hellenes without borders
A Balkanized Greece?

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Greece is a Balkan country, utterly and absolutely. Having lived there, and now living in another Balkan country, Serbia, I see the parallels and similarities, both overt and subtle, every day. The illusion that we were in the West, one we began to believe and one that financial markets also “bought” in spite of ample evidence hidden in plain sight to the contrary, fell apart as yet another of the ever increasing casualties of the crisis.

It is only recently, however, that signs of Balkanization–splintering–are emerging in Greece. Greece has always been highly centralized and its identity homogenized. The dual legacy of ancient Greece and Byzantium has been grafted onto the geography of the Aegean basin–minus the Asia Minor coast–to create one of Europe’s most solid states and identities. Minorities, by and large, were expelled, exchanged, or assimilated if they were Orthodox. In an era of nationalism and the Cold War, Greece could be called a successful state.

In today’s era where economics are king and the national–particularly the European–situation is more subtle, and Greece is certainly not a particular success. In fact, among wealthy, democratic countries who are Greece’s peers, both in Europe and elsewhere in the world, it is likely that Greece is the most corrupt country in the developed, democratic world. This has consequences, both in economic, and perhaps now, in political and existential terms.

Parts of Greece are either tourist paradises with strong financial potential or strong, specialized agricultural areas also with considerable actual or potential productive wealth. Others still boast a very active and socially and financially involved Diaspora, which can be relied upon to infuse needed cash. This latter point is particularly important; emigrants from Greece were generally rural and chain migration often resulted in large communities from the same area with investments and property back in Greece. Finally, many areas in Greece have long traditions of autonomy or distinctiveness, such as Samos, an eastern Aegean island a stone’s throw from Asia Minor and so very far away from Athens.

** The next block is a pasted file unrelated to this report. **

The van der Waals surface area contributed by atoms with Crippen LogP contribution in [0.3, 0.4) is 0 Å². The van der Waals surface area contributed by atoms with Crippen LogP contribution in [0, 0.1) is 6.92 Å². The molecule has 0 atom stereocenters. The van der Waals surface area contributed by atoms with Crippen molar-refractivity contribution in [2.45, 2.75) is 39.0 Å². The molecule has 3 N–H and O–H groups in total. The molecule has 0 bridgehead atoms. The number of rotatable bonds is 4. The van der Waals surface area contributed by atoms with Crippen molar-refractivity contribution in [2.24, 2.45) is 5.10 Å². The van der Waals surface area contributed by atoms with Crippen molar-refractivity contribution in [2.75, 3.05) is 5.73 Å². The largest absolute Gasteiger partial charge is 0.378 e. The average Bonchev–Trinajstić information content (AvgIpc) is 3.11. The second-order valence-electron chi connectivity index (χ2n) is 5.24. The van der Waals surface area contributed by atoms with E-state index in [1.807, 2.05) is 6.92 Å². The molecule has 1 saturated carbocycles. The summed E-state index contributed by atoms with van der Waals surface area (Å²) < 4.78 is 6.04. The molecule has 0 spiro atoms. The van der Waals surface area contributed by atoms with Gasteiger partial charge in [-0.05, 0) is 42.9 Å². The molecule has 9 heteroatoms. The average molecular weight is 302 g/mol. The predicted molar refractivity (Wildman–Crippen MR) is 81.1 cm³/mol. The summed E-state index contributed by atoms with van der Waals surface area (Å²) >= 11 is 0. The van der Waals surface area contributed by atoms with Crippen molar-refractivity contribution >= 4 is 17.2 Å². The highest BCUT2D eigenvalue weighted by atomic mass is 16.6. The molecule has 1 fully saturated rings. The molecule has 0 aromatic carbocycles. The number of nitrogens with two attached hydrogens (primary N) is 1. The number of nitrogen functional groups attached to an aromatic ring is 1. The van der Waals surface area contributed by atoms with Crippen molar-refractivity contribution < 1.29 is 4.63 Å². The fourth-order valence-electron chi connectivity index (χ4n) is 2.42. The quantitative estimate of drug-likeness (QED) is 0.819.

Though the Samiots fought the Turks to a standstill during the War of Independence in 1821, geography precluded its inclusion in the original Greek state, but the Samiots created an autonomous principality within the Ottoman Empire well regarded for its progressive educational and bureaucratic regime. Samos joined Greece in the aftermath of the First Balkan War, in 1912, exactly a century ago. Might Samos, with a strong Diaspora, a tradition of autonomy, agricultural and tourist wealth and growing (re)-connections with Asia Minor, opt for a redefinition of its neglected relationship with Athens?

It seems that, in neighboring Ikaria, rumblings of autonomist sympathies or even (!) a union with Austria, are beginning according to the anchor Greek daily Kathimerini, quoting the Austrian newspaper Heute. Not content with Kathimerini, I used my college German to read the Austrian paper in the original German, though clearly the talk was tongue in cheek.

I take this with little more than a grain of salt, but might it be the makings of something? Many Greek islands have a considerable economic base (though one generally based on tourism) and a “Brand” far stronger and more attractive than anything on offer in Greece itself. Corfu has a small autonomist movement but the island is a tourist paradise with a long tradition of its own distinctive Venetianate identity. With its excellent brand and tourist offer it might be better off alone. The same for Crete, with its fantastic feast, its huge and utterly devoted Diaspora, and its tourism riches. Cretans, in my experience, are ultra-Greeks, but when the Greek state of today is a warren of thieves and cronies, might they be better off with a Cretan option (unless of course they exchange Athenian pashas for those of Heraklion, and there are plenty of mini-pashas all over Greece).